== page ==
Robert Kirk

From Kook Science

Robert Kirk
Born 9 December 1644(1644-12-09) [M]
Aberfoyle, Stirling, Scotland
Died 14 May 1692 (47) [M]
Doon Hill, Aberfoyle, Stirling, Scotland
Religion Scottish Episcopal Church
Alma mater University of St Andrews; Edinburgh University (M.A., 1661)
Workplace(s) Balquhidder Church; Aberfoyle Church
Known for Translation of the Bible into Scottish Gaelic; fairy folklore

Robert Kirk (December 9, 1644 - May 14, 1692) was a Scottish Episcopalian minister, Gaelic scholar, and folklorist noted for his The Secret Commonwealth, a work on fairy lore that was unpublished during his lifetime, being first published some 123 years after his death in 1815 by Walter Scott.

Selected Bibliography



Kirk in Fairy-land

  • Graham, Patrick (1812), Sketches of Perthshire (2nd ed.), Edinburgh: Printed by J. Ballantyne and Co. for P. Hill, p. 253-255 

    The Reverend Robert Kirk, the first translator of the Psalms into Gaelic verse, had formerly been minister at Balquidder; and died minister of Aberfoyle in 1688, at the early age of 42. His grave-stone, which may be seen near the east end of the church of Aberfoyle, bears this inscription:

    Robertus Kirk, A. M. Linguæ Hibernii, (c) œ bumen, obiit, &c.

    He was walking, it is said, one evening in his night-gown, upon the little eminence to the west of the present manse, which is reckoned a Dun shi’. He fell down dead, as was believed; but this was not his fate:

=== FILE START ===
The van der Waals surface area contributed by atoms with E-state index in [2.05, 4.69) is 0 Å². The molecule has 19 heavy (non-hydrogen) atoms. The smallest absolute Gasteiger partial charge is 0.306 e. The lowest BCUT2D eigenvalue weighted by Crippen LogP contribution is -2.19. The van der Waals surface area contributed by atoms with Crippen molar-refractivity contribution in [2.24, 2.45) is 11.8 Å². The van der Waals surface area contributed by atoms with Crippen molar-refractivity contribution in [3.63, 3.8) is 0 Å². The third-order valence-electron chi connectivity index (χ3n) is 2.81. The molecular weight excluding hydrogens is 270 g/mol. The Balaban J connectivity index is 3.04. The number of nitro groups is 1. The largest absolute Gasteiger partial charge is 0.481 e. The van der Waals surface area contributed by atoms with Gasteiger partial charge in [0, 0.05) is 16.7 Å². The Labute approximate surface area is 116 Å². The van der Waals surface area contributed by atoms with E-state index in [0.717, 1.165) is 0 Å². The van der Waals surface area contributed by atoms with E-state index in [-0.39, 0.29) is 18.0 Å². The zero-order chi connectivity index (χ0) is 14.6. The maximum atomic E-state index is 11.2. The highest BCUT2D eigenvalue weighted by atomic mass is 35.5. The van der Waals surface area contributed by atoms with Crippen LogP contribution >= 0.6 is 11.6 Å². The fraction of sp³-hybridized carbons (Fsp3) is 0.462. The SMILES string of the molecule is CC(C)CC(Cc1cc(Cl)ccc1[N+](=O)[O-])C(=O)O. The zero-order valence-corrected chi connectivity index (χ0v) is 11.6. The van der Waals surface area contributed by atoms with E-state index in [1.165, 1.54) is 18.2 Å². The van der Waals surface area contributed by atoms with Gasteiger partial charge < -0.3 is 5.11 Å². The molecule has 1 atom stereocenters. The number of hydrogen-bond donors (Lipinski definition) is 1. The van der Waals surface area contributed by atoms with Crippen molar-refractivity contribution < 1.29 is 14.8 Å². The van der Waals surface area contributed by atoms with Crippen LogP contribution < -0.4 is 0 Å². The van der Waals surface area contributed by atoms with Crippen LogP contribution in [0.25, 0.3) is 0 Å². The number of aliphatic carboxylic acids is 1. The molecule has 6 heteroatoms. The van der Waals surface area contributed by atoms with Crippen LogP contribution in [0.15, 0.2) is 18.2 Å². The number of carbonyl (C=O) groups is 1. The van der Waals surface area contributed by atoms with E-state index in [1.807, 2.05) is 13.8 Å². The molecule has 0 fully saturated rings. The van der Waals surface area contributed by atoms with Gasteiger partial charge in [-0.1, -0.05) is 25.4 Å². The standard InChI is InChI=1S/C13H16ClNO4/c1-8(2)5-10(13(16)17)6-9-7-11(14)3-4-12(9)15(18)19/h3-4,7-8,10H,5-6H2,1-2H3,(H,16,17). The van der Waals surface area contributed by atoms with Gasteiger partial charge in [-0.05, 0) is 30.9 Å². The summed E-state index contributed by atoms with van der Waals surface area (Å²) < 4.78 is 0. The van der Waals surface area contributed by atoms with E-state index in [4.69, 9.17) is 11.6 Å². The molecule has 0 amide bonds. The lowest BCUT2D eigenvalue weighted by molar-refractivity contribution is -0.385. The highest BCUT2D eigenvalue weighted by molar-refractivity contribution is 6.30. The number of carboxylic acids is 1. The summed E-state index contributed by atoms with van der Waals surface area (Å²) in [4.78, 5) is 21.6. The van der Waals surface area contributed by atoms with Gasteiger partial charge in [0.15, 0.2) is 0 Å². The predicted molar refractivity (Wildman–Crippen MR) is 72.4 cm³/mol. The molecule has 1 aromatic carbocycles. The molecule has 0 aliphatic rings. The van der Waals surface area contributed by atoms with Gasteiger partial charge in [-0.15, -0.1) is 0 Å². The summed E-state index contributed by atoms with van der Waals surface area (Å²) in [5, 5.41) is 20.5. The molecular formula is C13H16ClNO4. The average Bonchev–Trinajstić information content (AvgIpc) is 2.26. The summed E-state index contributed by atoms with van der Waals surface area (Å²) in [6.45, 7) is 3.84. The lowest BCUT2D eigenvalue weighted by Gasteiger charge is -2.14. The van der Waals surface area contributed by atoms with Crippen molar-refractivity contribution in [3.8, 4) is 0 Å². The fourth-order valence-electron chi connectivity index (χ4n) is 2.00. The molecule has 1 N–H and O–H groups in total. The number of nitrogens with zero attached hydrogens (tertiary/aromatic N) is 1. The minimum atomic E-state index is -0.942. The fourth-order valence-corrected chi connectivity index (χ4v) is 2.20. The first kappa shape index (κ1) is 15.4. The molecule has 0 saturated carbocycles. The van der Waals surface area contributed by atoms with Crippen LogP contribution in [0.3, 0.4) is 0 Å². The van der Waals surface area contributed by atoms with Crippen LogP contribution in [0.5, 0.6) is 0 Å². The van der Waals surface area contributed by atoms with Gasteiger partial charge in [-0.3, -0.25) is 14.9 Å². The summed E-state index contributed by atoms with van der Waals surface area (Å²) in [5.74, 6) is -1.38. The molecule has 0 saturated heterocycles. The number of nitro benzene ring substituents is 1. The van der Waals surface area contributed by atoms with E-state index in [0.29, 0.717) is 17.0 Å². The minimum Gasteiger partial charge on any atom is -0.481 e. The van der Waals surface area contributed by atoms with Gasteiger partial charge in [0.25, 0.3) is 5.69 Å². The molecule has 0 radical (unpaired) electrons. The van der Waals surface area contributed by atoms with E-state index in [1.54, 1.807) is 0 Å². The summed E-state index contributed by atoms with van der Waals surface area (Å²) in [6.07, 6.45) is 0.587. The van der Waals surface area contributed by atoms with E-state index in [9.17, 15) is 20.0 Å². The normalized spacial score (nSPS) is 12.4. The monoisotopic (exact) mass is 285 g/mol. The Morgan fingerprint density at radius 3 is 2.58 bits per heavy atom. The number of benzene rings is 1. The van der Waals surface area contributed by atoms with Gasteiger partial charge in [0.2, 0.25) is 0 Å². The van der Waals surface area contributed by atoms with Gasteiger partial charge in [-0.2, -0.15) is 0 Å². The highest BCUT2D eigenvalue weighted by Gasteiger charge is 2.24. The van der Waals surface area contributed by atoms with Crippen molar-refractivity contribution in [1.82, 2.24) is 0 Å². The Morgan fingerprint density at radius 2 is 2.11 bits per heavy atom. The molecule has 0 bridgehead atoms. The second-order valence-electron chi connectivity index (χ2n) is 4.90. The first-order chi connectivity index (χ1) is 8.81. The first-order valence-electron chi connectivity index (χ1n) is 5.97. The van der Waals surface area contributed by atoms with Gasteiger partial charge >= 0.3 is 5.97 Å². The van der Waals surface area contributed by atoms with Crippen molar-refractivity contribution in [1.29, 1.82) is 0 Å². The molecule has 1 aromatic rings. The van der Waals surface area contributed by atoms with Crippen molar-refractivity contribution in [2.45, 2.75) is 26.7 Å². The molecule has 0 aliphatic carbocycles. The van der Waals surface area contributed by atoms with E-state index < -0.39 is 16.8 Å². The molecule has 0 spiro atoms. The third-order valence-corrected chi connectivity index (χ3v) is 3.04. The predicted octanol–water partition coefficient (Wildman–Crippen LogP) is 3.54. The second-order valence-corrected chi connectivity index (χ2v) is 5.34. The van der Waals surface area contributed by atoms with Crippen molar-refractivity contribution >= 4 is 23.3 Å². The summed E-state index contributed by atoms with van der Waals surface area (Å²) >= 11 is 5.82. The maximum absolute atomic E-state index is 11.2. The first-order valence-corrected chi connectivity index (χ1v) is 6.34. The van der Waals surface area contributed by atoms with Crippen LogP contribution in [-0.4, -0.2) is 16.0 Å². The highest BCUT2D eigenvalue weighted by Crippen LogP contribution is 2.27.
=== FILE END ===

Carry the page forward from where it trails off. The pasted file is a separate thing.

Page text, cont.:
“It was between the night and day,
     When the fairy king has power,
      That he sunk down (but not) in sinful fray,
       And, 'twixt life and death, was snatched away,
        To the joyless Elfin bower.”

    Mr Kirk was the near relation of Graham of Duchray, the ancestor of the present General Graham Stirling. Shortly after his funeral, he appeared in the dress in which he had sunk down, to the mutual relation of his own and of Duchray. "Go," said he to him, "to my cousin Duchray, and tell him that I am not dead; I fell down in a swoon, and was carried into Fairy-land, where I now am. Tell him, that when he and my friends are assembled at the baptism of my child, (for he had left his wife pregnant) I will appear in the room, and that if he throws the knife which he holds in his hand over my head, I will be released, and restored to human society." The man, it seems, neglected, for some time, to deliver the message. Mr Kirk appeared to him a second time, threatening to haunt him night and day till he executed his commission, which, at length, he did. The time of the baptism arrived. They were seated at table; Mr Kirk entered, but the laird of Duchray, by some unaccountable fatality, neglected to perform the prescribed ceremony. Mr Kirk retired by another door, and was seen no more. It is firmly believed that he is, at this day, in Fairy-land.